The History Of The Pit Bull

There is a stigma against the Pit Bull as a breed due to numerous reports of attacks against humans, both adult and children. But, where did this dog come from?

The predecessors of the modern pit bull are the bulldogs and terriers of England. The dogs were originally intended for the ferreting out and killing of rats and other vermin. Once the sport of dog fighting gained in popularity, the bulldog was crossed with different English terrier breeds in an attempt to breed a dog exhibiting both aggressive and intelligent traits.

In the mid 1800s, when immigration from Europe to America hit its height, many people from England brought their pets with them to their new country. Mainly settling in the northeast, the pit bull was bred to be bigger and stronger and eventually developed into what is now referred to as the American Pit Bull Terrier. Because of their breeding as both intelligent and aggressive, pit bulls were seen as great family pets because they could bond with their owners and play with the children but also be called on to protect the family when danger approached.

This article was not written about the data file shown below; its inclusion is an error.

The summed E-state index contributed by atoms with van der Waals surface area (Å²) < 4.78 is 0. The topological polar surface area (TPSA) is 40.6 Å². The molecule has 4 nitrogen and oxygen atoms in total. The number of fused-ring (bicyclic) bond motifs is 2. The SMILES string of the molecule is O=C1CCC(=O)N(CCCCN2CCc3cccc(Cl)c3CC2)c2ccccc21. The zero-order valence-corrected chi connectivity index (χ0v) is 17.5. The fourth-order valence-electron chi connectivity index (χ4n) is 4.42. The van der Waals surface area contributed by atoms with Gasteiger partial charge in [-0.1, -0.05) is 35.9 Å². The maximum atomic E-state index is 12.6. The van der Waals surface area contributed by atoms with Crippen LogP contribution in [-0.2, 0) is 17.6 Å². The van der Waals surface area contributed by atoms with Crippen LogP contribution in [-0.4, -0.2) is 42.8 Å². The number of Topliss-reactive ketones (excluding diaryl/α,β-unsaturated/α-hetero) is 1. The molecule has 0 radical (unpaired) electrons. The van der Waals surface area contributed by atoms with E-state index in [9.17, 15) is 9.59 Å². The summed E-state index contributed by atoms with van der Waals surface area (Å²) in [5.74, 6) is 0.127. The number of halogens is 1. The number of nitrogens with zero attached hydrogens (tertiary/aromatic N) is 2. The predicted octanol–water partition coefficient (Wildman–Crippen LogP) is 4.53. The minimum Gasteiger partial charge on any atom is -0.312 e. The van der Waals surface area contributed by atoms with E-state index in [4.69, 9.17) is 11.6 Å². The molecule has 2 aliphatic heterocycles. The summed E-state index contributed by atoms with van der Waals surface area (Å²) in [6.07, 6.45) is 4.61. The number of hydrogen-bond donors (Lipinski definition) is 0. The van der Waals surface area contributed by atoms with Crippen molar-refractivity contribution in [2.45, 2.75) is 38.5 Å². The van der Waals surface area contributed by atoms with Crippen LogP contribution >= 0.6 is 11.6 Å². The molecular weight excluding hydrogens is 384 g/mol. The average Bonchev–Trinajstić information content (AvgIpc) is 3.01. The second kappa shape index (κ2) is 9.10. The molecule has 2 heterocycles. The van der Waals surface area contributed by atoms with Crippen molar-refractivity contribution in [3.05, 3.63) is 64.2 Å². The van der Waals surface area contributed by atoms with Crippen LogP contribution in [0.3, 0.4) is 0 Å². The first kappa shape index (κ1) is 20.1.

In the early 1900s, the pit bull was such a popular breed of dog that it was actually featured on the cover of Life Magazine three times. The pit bull also appeared prominently on numerous patriotic posters and flyers during World War I encouraging the United States to get involved in the war or to buy war bonds. One of the most famous pit bulls ever was “Pete the Pup” from the Our Gang films (later, Little Rascals). It wasn’t until the 1970s and then 1980s that the stigma of dog vs. human attacks brought the pit bull out of favor with the American public.

A 2000 study published in the Journal of the American Veterinary Medicine Association contended that roughly 50% of all dog attacks that resulted in fatalities involved either pit bulls or rottweillers. A later study involving attacks in both Canada and the United States that was published in 2007 shows the pit bull alone as responsible for 65% of dog attacks against humans that result in a fatality.

The pit bull was originally bred for its aggressiveness and then stigmatized for that exact same aggressiveness. In between it was shown as being a wonderful and loving family pet. The pit bull breed has indeed come full circle.